When a meeting bounces from point to point too fast without giving enough time and consideration to a single point, it’s likely you won’t hear anything from people who need time to think. Once the team presents the first round of ideas on a topic, set a two minute period for processing and thought. As the meeting leader, ask for feedback. Use questions that tap into introverts’ natural talents, such as, “what have we overlooked here?” and, “can anyone sum this up for us?” This will ensure you don’t haphazardly jump around topics without taking the time to thoughtfully explore several ideas. If you are an introvert and you need a minute to process, ask for that before you respond. And don’t be shy about emailing your ideas after a meeting.
The meeting topic does not directly affect everyone in it
It’s good to bring extra people in to a meeting for new ideas. However, if introverts are not well versed in the topic it will directly affect their ability to consistently contribute. If you’re an extrovert or the meeting’s leader, be willing to let your participants take their pick of where they participate most based on the topics they’re really passionate about. If you’re planning a meeting, ask introverts to help you create the agenda.
Meetings regularly go off topic
We’ve all been in a meeting which veers off in an unexpected direction. Sometimes this is beneficial and at other times it’s unproductive. But it’s important to remember that this type of meeting may energise certain people so much they become dominant and throw introverts off enough to stop participating. If you’re following new ideas, make sure you periodically sum up what’s happened. Take a minute to reflect and organise all the ideas and action items. Follow up after the meeting with details in writing. This helps everyone get on and stay on the same page. Actively invite corrections and comments from your team.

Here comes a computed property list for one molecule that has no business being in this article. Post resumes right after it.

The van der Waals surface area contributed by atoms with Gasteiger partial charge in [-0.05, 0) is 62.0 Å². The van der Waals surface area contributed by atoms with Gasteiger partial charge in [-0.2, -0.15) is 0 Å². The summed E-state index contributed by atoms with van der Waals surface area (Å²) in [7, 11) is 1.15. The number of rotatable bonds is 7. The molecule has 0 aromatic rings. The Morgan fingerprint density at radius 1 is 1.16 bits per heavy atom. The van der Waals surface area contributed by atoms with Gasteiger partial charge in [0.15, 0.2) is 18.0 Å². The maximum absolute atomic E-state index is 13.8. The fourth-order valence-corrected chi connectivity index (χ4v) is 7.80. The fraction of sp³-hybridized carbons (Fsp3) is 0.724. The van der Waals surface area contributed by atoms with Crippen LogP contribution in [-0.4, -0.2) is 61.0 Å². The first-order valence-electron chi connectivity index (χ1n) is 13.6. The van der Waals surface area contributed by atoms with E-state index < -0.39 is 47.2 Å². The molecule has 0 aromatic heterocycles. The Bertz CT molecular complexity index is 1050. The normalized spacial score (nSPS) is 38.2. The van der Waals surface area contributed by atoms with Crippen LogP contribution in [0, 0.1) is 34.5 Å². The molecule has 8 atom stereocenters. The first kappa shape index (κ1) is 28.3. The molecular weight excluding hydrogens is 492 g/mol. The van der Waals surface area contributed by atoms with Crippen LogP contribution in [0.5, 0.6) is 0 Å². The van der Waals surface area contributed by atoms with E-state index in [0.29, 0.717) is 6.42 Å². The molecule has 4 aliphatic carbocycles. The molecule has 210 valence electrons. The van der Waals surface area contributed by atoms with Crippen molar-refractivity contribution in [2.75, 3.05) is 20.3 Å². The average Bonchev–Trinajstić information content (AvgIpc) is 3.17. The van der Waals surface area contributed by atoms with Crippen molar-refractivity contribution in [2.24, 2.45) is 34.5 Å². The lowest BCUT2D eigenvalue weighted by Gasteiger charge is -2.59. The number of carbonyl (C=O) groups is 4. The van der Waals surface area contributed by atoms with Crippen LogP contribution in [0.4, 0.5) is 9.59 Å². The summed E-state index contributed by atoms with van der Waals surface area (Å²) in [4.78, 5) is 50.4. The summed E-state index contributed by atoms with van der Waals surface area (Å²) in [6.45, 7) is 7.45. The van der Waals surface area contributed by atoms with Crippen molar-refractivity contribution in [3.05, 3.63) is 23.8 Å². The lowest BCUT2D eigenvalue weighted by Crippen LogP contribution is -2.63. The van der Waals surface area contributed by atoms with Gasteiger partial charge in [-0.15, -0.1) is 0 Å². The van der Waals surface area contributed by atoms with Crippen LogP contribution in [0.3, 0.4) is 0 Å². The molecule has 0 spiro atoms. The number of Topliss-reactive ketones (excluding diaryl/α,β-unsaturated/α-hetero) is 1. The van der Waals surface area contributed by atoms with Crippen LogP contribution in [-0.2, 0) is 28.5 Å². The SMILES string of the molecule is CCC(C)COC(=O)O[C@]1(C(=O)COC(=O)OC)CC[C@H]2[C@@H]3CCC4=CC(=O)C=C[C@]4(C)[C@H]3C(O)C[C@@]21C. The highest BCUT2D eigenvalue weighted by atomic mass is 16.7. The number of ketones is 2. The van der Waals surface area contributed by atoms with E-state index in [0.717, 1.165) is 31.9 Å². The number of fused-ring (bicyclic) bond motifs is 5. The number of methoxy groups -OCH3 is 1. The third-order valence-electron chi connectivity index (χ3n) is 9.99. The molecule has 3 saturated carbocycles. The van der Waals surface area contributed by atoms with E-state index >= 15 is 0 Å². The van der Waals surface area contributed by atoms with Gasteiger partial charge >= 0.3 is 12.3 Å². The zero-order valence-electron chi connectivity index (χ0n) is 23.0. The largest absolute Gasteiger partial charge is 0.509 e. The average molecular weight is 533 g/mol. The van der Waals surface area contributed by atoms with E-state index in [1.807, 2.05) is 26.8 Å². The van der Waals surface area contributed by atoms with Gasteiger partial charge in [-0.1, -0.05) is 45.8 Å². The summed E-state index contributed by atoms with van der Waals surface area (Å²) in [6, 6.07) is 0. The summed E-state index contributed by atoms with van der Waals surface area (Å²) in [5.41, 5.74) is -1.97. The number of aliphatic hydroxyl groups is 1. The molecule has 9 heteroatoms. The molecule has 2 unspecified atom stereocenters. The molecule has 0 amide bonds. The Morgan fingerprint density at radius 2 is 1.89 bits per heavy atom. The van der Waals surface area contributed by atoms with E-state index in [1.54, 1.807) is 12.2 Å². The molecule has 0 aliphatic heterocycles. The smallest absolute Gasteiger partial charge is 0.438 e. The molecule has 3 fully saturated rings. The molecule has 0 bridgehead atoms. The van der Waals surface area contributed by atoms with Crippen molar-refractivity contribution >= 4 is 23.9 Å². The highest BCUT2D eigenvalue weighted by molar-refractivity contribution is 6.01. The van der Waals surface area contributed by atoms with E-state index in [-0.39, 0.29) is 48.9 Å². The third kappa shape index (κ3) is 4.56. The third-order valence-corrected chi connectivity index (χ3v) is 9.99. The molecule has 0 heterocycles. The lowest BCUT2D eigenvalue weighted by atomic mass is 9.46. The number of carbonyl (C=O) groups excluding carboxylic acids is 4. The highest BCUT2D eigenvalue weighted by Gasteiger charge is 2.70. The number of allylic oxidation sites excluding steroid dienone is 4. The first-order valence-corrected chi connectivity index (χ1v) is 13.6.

By following these steps, you’ll be amazed at the difference it makes. Start maximising the talents your team brings to the table to get more out of each team member. Sensitivity to these issues will allow your team to perform more effectively without it appearing as though you’re reigning people in or forcing others outside their comfort zone unnecessarily.
Finally, it’s worth noting that working remotely or having a meeting via a conference call can make some of these practices harder to implement. Using video conference such as GoToMeeting for these situations is a good way to keep everyone at ease. Be aware of participants’ body language and gestures. These are important signifiers which can help everyone stay focused, engaged, and most importantly, empowered to contribute.
LogMeIn simplifies how people connect with each other and the world around them to drive meaningful interactions, deepen relationships, and create better outcomes for individuals and businesses. One of the world’s top 10 public SaaS companies, and a market leader in communication & conferencing, identity & access, and customer engagement & support solutions, LogMeIn has millions of customers spanning virtually every country across the globe. LogMeIn is headquartered in Boston with additional locations in North America, Europe, Asia and Australia.